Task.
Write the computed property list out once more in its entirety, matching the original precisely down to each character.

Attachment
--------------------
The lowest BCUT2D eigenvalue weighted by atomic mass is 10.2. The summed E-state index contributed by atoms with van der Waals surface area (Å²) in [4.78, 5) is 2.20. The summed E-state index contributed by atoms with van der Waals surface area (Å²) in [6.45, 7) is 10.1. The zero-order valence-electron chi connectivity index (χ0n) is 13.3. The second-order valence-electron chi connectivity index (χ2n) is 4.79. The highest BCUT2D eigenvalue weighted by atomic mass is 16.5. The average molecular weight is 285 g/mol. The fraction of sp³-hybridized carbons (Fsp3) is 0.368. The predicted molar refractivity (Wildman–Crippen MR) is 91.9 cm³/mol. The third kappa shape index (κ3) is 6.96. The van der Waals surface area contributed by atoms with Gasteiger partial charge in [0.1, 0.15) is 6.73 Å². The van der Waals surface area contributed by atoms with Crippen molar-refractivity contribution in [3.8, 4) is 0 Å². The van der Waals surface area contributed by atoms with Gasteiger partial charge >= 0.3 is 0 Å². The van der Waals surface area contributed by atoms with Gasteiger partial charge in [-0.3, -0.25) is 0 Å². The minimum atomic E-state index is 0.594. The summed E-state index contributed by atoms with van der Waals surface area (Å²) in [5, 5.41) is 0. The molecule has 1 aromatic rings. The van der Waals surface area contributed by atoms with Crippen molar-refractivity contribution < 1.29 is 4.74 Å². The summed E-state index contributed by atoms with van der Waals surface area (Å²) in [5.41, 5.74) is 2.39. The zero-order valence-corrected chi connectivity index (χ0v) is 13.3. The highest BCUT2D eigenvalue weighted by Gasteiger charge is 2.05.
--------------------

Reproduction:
The lowest BCUT2D eigenvalue weighted by atomic mass is 10.2. The summed E-state index contributed by atoms with van der Waals surface area (Å²) in [4.78, 5) is 2.20. The summed E-state index contributed by atoms with van der Waals surface area (Å²) in [6.45, 7) is 10.1. The zero-order valence-electron chi connectivity index (χ0n) is 13.3. The second-order valence-electron chi connectivity index (χ2n) is 4.79. The highest BCUT2D eigenvalue weighted by atomic mass is 16.5. The average molecular weight is 285 g/mol. The fraction of sp³-hybridized carbons (Fsp3) is 0.368. The predicted molar refractivity (Wildman–Crippen MR) is 91.9 cm³/mol. The third kappa shape index (κ3) is 6.96. The van der Waals surface area contributed by atoms with Gasteiger partial charge in [0.1, 0.15) is 6.73 Å². The van der Waals surface area contributed by atoms with Crippen molar-refractivity contribution in [3.8, 4) is 0 Å². The van der Waals surface area contributed by atoms with Gasteiger partial charge >= 0.3 is 0 Å². The van der Waals surface area contributed by atoms with Gasteiger partial charge in [-0.3, -0.25) is 0 Å². The minimum atomic E-state index is 0.594. The summed E-state index contributed by atoms with van der Waals surface area (Å²) in [5, 5.41) is 0. The molecule has 1 aromatic rings. The van der Waals surface area contributed by atoms with Crippen molar-refractivity contribution < 1.29 is 4.74 Å². The summed E-state index contributed by atoms with van der Waals surface area (Å²) in [5.41, 5.74) is 2.39. The zero-order valence-corrected chi connectivity index (χ0v) is 13.3. The highest BCUT2D eigenvalue weighted by Gasteiger charge is 2.05.